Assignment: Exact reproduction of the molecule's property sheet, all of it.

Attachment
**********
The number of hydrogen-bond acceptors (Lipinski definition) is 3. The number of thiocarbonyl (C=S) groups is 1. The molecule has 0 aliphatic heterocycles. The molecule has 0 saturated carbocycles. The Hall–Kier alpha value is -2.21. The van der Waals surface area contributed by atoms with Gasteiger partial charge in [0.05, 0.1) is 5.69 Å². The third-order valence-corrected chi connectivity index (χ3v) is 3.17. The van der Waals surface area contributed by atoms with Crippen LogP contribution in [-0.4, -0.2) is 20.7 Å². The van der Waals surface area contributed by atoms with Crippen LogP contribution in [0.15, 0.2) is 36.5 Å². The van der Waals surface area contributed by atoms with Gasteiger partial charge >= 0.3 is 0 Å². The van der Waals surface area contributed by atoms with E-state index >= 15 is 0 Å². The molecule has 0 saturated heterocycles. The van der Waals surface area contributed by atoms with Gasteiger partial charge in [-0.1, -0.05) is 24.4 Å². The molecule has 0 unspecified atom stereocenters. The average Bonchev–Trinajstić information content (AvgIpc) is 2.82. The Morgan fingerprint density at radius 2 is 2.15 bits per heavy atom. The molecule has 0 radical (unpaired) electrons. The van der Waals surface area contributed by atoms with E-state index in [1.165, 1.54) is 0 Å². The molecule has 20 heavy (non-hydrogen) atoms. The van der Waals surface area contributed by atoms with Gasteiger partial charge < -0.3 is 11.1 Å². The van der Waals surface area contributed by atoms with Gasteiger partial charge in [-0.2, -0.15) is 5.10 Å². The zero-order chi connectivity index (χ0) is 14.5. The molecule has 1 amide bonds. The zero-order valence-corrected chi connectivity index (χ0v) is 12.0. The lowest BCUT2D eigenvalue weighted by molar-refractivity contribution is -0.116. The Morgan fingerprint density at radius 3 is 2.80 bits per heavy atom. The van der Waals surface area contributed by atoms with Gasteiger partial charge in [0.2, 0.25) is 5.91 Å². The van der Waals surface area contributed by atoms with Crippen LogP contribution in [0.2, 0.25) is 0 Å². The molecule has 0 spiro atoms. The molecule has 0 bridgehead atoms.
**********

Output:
The number of hydrogen-bond acceptors (Lipinski definition) is 3. The number of thiocarbonyl (C=S) groups is 1. The molecule has 0 aliphatic heterocycles. The molecule has 0 saturated carbocycles. The Hall–Kier alpha value is -2.21. The van der Waals surface area contributed by atoms with Gasteiger partial charge in [0.05, 0.1) is 5.69 Å². The third-order valence-corrected chi connectivity index (χ3v) is 3.17. The van der Waals surface area contributed by atoms with Crippen LogP contribution in [-0.4, -0.2) is 20.7 Å². The van der Waals surface area contributed by atoms with Crippen LogP contribution in [0.15, 0.2) is 36.5 Å². The van der Waals surface area contributed by atoms with Gasteiger partial charge >= 0.3 is 0 Å². The van der Waals surface area contributed by atoms with E-state index >= 15 is 0 Å². The molecule has 0 saturated heterocycles. The van der Waals surface area contributed by atoms with Gasteiger partial charge in [-0.1, -0.05) is 24.4 Å². The molecule has 0 unspecified atom stereocenters. The average Bonchev–Trinajstić information content (AvgIpc) is 2.82. The Morgan fingerprint density at radius 2 is 2.15 bits per heavy atom. The molecule has 0 radical (unpaired) electrons. The van der Waals surface area contributed by atoms with E-state index in [1.165, 1.54) is 0 Å². The molecule has 20 heavy (non-hydrogen) atoms. The van der Waals surface area contributed by atoms with Gasteiger partial charge < -0.3 is 11.1 Å². The van der Waals surface area contributed by atoms with Gasteiger partial charge in [-0.2, -0.15) is 5.10 Å². The zero-order chi connectivity index (χ0) is 14.5. The molecule has 1 amide bonds. The zero-order valence-corrected chi connectivity index (χ0v) is 12.0. The lowest BCUT2D eigenvalue weighted by molar-refractivity contribution is -0.116. The Morgan fingerprint density at radius 3 is 2.80 bits per heavy atom. The van der Waals surface area contributed by atoms with Gasteiger partial charge in [0.2, 0.25) is 5.91 Å². The van der Waals surface area contributed by atoms with Crippen LogP contribution in [0.2, 0.25) is 0 Å². The molecule has 0 spiro atoms. The molecule has 0 bridgehead atoms.